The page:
My birthday was yesterday.  This is what my sister gave me.IMG_6242


In Lieu of a WisCon Con Report

WisCon was great, as usual, but also rather exhausting since I failed to take the weekend off – I just got my work done super early, before con things.  Rather than write up a vague and incoherent retelling of things you either were there for and probably remember better, or weren’t there for and probably don’t really care about, I’ll share an anecdote to illustrate how awesome, yet exhausting, WisCon was.

My first post-con client appointment was at 4pm Monday, so I pretty much went straight from post-con lunch to the appointment.  I was even marginally prepared for it, with almost fully half of the printed material I would normally have brought!  Fortunately, these clients have reached the, “Oh god, our car is filling up with our Realtor’s over-preparedness,” stage, so they took this as a blessing rather than a sign that I hadn’t organized my day well enough to drop into the office before meeting them.

And it was a great showing.  They like the neighborhood.  They like the yard.  They like the house.  They’re in a part of town I know as well as if I lived there.  This is because I live there.  I’m positively overflowing with tips about easiest bike routes to the library, or the Southwest commuter trail, or out to Verona.  And restaurant recommendations.  And directions to the parks with the best swing sets.  I am made of Realtor competence and know how, and it’s awesome because these clients want to buy this house, and oh god we’ve been here forever and they’re looking at bedrooms just one more time.

Interesting fact about houses built in the sixties in my part of town: they have laundry shoots.  Not the big drop your toddler down them laundry shoots you’d think of, but narrow ones that are great for not letting dirty dish rags drip their way down the steps to the washing machine, and which your cat, no matter how hard she tries, cannot fit into.  When I have clients shopping this neighborhood, the laundry shoot becomes a running gag after about the second house.

“Where,” one half of my very thorough clients asks, “Does it come out?”

I’m in hyper-competent Realtor mode, so even though I have a sense of, given where we are in the house, where the outlet ought to be in the basement, I decide to go confirm it and have the answer for super certain.  I go to the basement.  I stare at the ceiling.  I look all over the basement.  The whole basement.  Even the parts that don’t possibly line up even a little bit with the laundry shoot.  The outlet ought to be somewhere more or less near the furnace, but I don’t see anything.  I bet the piping to the furnace is obscuring it.  So I decide to do the obvious, logical thing.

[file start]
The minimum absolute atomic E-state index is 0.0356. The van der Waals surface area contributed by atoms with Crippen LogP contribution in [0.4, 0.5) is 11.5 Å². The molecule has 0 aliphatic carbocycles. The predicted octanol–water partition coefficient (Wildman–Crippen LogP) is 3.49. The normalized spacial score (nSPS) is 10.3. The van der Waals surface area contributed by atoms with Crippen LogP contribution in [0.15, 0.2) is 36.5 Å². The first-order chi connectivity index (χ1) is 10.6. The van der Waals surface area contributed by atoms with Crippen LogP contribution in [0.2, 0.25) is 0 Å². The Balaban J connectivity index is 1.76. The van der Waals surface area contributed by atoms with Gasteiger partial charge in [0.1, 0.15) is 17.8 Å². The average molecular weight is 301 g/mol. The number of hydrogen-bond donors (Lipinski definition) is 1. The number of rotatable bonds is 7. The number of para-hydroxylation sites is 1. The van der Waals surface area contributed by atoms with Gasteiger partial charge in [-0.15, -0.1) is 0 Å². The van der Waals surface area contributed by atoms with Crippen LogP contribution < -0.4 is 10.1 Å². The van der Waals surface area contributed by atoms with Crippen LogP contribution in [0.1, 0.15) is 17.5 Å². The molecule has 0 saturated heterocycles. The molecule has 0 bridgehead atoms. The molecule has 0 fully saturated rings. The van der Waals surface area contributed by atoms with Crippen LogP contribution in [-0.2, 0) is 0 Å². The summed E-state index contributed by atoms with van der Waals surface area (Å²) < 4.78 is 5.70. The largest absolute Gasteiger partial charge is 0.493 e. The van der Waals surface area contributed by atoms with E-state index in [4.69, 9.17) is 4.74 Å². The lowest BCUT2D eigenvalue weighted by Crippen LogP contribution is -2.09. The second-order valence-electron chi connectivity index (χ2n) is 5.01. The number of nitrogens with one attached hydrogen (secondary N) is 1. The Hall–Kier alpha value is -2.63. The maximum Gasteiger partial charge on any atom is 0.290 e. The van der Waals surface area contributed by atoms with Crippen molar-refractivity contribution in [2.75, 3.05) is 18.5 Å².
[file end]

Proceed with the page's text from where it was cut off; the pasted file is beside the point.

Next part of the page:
I go upstairs.  I open the laundry shoot.  I consider my resources.  Cell phone, sunglasses, Magic Key* (my nickname for the thingie that lets me into houses), wallet.  The only thing on that list unlikely to be broken by a drop that far is my wallet which I am sensibly reluctant to risk losing.  So I expand my search parameters.  Shirt.  Pants. Shoes.  Bingo, shoes!  Shoes are sturdy, and I can go barefoot without offending social mores or professional standards.  I drop a shoe down the laundry shoot.

The shoe does not hit the basement floor.

The laundry shoot does not have an outlet.

“Oh, that was a bad idea,” I say.

“What?” asks the observant half of my thorough clients.

So now I have to explain that in my quest to ensure I have full and complete, accurate information about everything they want to know, I have performed science, badly, and now my shoe is trapped somewhere in the null space between the upstairs entrance to the laundry shoot and the ceiling of the basement.  And now that I’m thinking a little more intelligently, I’m using the flashlight built into my magic key to look in the laundry shoot and see how far out of reach my shoe is.  Had I done this earlier, I’d have still learned that the laundry shoot has no outlet, and I’d still have both my shoes.  I took this opportunity to remind my clients that we’re only a week into the 30 days before they can unilaterally cancel our agency relationship.

There was a lot of giggling.  There was a deployment of smart phones with flashlight apps peering into ceiling rafters answered by plaintive cries of, “I can see light coming in from somewhere, but where?”  There was an sad little voice composing an awkward email in the back of my head. “Dear Listing agent: I am a moron and have left my shoe trapped in your clients’ lovely home.  It’s a nice shoe, but will bear up under its isolation from its companion well.  My buyers would like to buy this house.  Please don’t hold my unabashed idiocy against them.  They’re very nice people, really.”

In the end, I removed a ceiling tile from the (very nice) half bath and was met with a shoe crashing into my face.  Never has a Realtor been happier to have a shoe smash her face.  Truly.

That is how tired I was after WisCon.  And WisCon was worth it.   That is all you need to know.